It was now after 2PM and we discussed whether or not we wanted to head up the mountain. Even though we found what we were fairly certain was the main problem, nothing says that there isn’t another problem on top of the mountain that was completely independent from the problem we found. So now we had a dilemma to head up the mountain and probably waste our time or head back to Los Angeles. If there was something on the mountain that was wrong, it would be a lot more painful and time consuming to head back to Los Angeles and then have to head there the next day. We were busy getting ready for The Oscars and really did not have the time to come back without some difficulty so this was a difficult decision to make. After evaluating all the facts, we decided to head back to the shop and hope that we made the right decision.
While we were returning to our car, we were approached by a young girl who was asking for $1 to purchase a soda. It has been my policy to not give money to people asking for money as the money is often used for drugs, cigarettes and other non-essential items. I usually offer some food since I carry packaged snacks in the car and they cannot be easily used for anything else. I offered her a snack, but she turned it down and before I could say anything else, she left. So now we got into the car and began to head south back towards LA. We passed through Coso Junction and continued heading south stopping at Little Lake to look over the ruins of the old Little Lake Hotel that used to be operating from that location. We also tried to go up the dirt road to the radio towers to get a closer look at the radio tower site because we were told of a possible location that we might be able to use for our Diga-Talk Network. Unfortunately, the gate to the road was locked and none of our keys would open any of the locks. So we turned around and headed back to the highway and proceeded south again heading towards Pearsonville, The Hub Cap Capital of the World according to their claims. We drove for about 10-15 minutes and exited the highway at the Shell station in Pearsonville. We parked at the station and went inside to make another quick pit stop and pick up some popcorn for munchies on the way south. After getting the popcorn, I found Chris hanging out with the girl that had begged for money back in Olancha. She was using Chris’s cell phone talking to her grandfather trying to arrange to get some money sent to the station for gas. She had a falling out with her boy friend who was into some questionable activity and she did not want any part of it. Her boyfriend had her purse with her wallet and cash, so now she was trying to get back home to the Sacramento area. From where we were at, there was no fast way to get there since all the mountain passes were closed due to the winter snow. The only two ways for her to get home was to head south to Mojave and take Highway 58 west to Bakersfield and then north on Highway 99 to Sacramento or heading north to Reno and turn west on Interstate 50. Either way, she was in for a long drive. She had Apple Pay, but could not get it to work with Chris’s phone and we were unable to figure out how to get it sent to the station. So after working with her for about 30 minutes trying in vein to get her the money she needed from her grandfather, she left the station and went back to her car. As we approached our car which was close to her car, we both dug into our pockets and gave her $20 towards helping her solve her problems.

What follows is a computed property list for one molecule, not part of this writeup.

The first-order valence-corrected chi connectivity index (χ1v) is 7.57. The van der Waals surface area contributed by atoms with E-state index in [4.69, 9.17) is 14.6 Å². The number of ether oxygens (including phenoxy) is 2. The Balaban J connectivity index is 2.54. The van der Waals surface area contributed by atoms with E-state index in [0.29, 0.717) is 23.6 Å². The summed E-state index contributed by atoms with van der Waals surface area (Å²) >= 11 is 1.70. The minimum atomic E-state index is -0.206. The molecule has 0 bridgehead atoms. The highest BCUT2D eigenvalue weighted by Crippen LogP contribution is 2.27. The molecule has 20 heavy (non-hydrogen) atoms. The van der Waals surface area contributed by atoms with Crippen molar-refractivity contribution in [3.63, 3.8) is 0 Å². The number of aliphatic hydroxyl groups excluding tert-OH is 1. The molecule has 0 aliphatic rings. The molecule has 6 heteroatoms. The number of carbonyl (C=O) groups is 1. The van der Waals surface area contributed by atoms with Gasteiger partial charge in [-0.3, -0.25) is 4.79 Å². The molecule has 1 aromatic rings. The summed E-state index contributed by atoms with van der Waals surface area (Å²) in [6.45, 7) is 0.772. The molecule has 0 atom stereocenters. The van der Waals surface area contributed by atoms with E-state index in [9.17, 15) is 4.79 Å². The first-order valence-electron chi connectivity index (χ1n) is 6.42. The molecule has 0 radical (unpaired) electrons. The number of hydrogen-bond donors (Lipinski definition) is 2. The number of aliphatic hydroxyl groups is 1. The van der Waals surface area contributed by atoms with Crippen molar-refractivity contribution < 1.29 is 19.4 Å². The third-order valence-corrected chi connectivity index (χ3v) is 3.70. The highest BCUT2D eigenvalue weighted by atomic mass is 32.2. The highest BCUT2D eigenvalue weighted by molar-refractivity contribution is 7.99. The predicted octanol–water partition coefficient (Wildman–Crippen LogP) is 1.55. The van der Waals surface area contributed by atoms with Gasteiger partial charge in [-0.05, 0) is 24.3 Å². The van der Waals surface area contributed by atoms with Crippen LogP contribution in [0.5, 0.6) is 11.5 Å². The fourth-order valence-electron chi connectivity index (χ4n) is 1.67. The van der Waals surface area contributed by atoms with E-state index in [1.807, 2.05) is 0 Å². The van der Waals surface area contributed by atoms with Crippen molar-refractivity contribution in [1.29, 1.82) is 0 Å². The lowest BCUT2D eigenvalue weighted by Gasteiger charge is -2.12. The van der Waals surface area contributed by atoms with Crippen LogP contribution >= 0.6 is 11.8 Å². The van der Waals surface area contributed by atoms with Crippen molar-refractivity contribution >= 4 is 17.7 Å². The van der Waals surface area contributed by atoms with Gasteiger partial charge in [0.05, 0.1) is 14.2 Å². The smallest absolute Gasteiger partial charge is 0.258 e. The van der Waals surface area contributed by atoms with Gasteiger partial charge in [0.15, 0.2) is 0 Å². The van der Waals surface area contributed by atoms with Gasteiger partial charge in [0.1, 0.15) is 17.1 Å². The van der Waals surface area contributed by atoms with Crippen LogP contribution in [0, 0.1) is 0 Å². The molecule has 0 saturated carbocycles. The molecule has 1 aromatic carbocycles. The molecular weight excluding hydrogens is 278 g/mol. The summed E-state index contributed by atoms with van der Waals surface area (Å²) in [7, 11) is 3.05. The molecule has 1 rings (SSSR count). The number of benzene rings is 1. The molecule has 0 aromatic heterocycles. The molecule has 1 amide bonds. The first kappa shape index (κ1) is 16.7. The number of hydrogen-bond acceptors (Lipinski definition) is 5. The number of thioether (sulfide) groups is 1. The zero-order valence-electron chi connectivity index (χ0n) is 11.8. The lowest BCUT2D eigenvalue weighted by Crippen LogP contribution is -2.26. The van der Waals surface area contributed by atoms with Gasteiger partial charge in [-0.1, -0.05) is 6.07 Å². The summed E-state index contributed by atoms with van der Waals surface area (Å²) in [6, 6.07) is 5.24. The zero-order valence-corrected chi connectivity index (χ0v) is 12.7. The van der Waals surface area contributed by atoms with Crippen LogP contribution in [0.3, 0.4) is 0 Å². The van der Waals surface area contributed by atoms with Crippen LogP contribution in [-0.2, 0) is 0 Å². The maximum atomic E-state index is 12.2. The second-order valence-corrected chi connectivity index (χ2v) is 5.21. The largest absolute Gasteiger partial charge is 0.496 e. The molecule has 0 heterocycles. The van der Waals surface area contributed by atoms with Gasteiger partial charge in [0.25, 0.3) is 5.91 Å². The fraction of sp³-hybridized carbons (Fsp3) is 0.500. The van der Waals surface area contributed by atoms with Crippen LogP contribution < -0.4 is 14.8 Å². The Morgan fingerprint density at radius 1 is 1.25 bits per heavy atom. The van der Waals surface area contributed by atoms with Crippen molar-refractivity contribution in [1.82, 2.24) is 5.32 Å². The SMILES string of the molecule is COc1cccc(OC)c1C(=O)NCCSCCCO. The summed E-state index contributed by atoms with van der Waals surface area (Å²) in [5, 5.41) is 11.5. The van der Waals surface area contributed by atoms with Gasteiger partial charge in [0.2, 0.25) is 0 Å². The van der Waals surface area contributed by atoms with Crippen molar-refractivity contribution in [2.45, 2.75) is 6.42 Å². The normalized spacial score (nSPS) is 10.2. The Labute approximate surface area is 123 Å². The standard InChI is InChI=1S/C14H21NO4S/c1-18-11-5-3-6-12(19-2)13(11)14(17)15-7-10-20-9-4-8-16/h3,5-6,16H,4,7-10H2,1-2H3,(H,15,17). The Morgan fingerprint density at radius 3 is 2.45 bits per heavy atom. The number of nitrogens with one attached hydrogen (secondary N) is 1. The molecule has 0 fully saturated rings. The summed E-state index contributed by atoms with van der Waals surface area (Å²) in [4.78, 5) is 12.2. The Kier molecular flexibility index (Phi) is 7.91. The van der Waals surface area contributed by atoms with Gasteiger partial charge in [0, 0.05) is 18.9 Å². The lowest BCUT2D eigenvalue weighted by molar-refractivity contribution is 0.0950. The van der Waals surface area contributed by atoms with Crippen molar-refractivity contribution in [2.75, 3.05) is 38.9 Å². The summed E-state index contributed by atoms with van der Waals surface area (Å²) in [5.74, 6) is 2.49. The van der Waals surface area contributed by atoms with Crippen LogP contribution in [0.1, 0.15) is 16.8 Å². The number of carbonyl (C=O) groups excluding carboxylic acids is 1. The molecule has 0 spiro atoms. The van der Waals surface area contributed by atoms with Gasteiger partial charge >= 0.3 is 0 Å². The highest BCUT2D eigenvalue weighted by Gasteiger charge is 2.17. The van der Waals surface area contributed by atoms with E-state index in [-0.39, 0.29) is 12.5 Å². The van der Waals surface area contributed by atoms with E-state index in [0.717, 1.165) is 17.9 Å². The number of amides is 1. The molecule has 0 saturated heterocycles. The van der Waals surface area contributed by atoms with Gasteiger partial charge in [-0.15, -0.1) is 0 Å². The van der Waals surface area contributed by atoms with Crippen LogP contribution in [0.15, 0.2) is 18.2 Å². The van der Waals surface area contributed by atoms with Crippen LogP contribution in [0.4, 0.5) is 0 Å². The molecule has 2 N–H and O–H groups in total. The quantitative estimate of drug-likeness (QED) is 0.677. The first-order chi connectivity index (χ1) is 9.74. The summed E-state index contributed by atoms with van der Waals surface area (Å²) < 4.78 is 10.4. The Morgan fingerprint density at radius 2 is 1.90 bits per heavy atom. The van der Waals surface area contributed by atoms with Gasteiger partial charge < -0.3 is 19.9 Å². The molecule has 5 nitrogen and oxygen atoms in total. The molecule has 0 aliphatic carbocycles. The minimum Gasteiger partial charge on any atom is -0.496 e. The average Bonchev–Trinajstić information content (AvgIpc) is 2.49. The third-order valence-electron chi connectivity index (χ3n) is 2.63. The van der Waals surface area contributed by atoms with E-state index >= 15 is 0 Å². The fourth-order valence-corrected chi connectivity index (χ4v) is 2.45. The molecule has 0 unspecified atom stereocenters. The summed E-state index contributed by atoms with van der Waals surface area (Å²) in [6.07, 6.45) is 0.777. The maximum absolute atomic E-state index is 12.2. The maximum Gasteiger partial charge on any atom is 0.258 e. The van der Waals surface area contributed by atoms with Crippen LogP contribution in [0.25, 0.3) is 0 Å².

We felt bad for her, but we had given her some help and got her going in the right direction to get back home. So now it was our turn to head home. The rest of the trip was uneventful heading down US395 until we branched off on Highway 14 past Mojave, Lancaster and Palmdale. We then left Palmdale heading south into the mountains and exited into the San Fernando Valley while continuing south on Interstate 5 until we reached the Long Beach Freeway where we headed south towards the shop. The traffic in Los Angeles was typical and it took us until 6:30PM before we got there which was better than we estimated. Now the day was over, so we both headed to our respective homes after I took some time in the office to handle the daily emails.
The next day was very busy getting ready for The Oscars which entailed multiple tasks. We cleaned the trailer that we use for the red carpet events and started to load the trailer with the required equipment after we pulled the trailer out of its parking space and got it in position for loading. We used the ramps to roll the equipment into the trailer and carried in the totes with the radio accessories, spare batteries, battery chargers, filters, etc. While this was happening, I created the radio sign out sheets for the event placing all the names of the people on the spreadsheet that had been supplied along with the number of radios for each department and the radio channel that they were supposed to use. I then printed out the daily sign out sheets, the sign in sheet for the end of the show and the alphabetical listing to find people by name. I placed all the information in an envelope along with the directions for the event from our customer. I then placed the envelope in the trailer and we attached the trailer to my vehicle so that I could bring it to the show on Thursday.
When I went back inside the shop, I was informed that the microwave link had been repaired and that our site at Cerro Gordo was back up and working. This was welcome news as it would have been difficult to go back tomorrow to Cerro Gordo. It was another successful day with the network issues resolved favorably.